New Internet TV service launched for young people

A new Internet television service launches today for young people in the UK and Europe as part of a major €3.3 million project led by the University of East Anglia (UEA).

SeaMe.tv has been created by the SeaMedia project and serves the coastal regions of the East, South East and South West of England, Belgium, France and the Netherlands. The cross-border collaboration sees young people working with professional broadcasters and academics to create programmes reflecting their interests and showcasing their skills. Content includes short films, discussion shows, music and documentaries.

Partners in the project are UEA, Epic Studios in Norwich, Howest University College in Belgium, West Flanders production company Focus TV, and two major entertainment venues – DeKreun in Kortrijk, Belgium, and Le Grand Mix in Northern France.

SeaMedia is an EU Interreg 4A Two Seas collaborative project, and has received 50 per cent of its funding from the EU programme, which encourages co-operation between member states in the North Sea area through the development of economic and social activities. Other funding and contributions ‘in kind’ are coming from the partners.

The SeaMe.tv platform will be launched in Belgium today as part of a government conference in Ghent on young people and the media. Project manager Mark Wells, from the School of Political, Social and International Studies at UEA, said SeaMe.tv aimed to create a way for young people in the different countries to communicate and share experiences, and to provide an outlet for material that might otherwise not be seen. It will also enhance employability skills by offering work experience and production opportunities, student internships and exchanges between the partner organisations.

“SeaMe.tv provides an opportunity for students and young adults around this part of Europe to express themselves, to learn more about each other, and to hone industry skills which will stand them in good stead should they look for a career in the media,” said Mr Wells, a journalist, TV producer and the initial director of Epic.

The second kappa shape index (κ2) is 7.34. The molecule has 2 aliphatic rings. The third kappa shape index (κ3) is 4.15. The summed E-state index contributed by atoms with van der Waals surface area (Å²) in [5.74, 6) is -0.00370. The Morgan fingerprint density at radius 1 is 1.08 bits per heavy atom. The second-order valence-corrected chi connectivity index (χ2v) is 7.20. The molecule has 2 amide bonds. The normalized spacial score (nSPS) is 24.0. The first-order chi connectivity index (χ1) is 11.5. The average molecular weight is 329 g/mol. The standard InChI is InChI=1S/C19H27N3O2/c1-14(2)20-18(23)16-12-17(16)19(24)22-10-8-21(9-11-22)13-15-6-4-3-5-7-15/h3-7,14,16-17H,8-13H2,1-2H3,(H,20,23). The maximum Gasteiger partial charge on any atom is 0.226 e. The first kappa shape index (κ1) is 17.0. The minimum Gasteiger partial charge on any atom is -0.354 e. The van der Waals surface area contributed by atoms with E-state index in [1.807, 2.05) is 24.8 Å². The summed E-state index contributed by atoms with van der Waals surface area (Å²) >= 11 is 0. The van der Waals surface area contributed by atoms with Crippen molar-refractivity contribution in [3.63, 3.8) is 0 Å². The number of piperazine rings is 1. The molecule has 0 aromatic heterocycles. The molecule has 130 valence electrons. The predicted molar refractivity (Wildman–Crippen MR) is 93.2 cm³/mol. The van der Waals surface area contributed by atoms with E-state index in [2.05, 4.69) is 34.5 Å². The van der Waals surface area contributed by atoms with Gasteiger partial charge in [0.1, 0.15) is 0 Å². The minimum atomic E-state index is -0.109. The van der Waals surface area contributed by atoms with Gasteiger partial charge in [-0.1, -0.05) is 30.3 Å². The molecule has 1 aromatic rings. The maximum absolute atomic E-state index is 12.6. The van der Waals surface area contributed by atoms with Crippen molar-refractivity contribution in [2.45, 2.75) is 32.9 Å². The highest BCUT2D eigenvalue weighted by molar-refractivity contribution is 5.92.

“Young people are often thought to be difficult to reach, particularly by traditional media. SeaMe.tv is giving them a forum to develop ideas, skills and personal confidence, as well as online space to discover and enjoy everything from the latest music to short films about the issues that matter to them.”

Initial content for SeaMe.tv has been created over the last few months and includes films by UEA students. Now the project team are keen to hear from other organisations and young people in the areas it serves who are interested in getting involved and producing programmes.

The site is made up of three channels. Music & Entertainment features concerts and performances by bands as well as interviews and backgrounders. Student Life & Work includes films on the issues that concern students and young people, from cheap ways to travel the world and what parents think of tattoos to cross-border job opportunities and language challenges. The Issues & Impact channel gives young video makers the chance to look at the wider issues facing society. Productions include investigations of the role of women in Islam, reflections on the World Wars in the North Sea region, engineering designs for a greener world and an award-winning report on homelessness in the UK.

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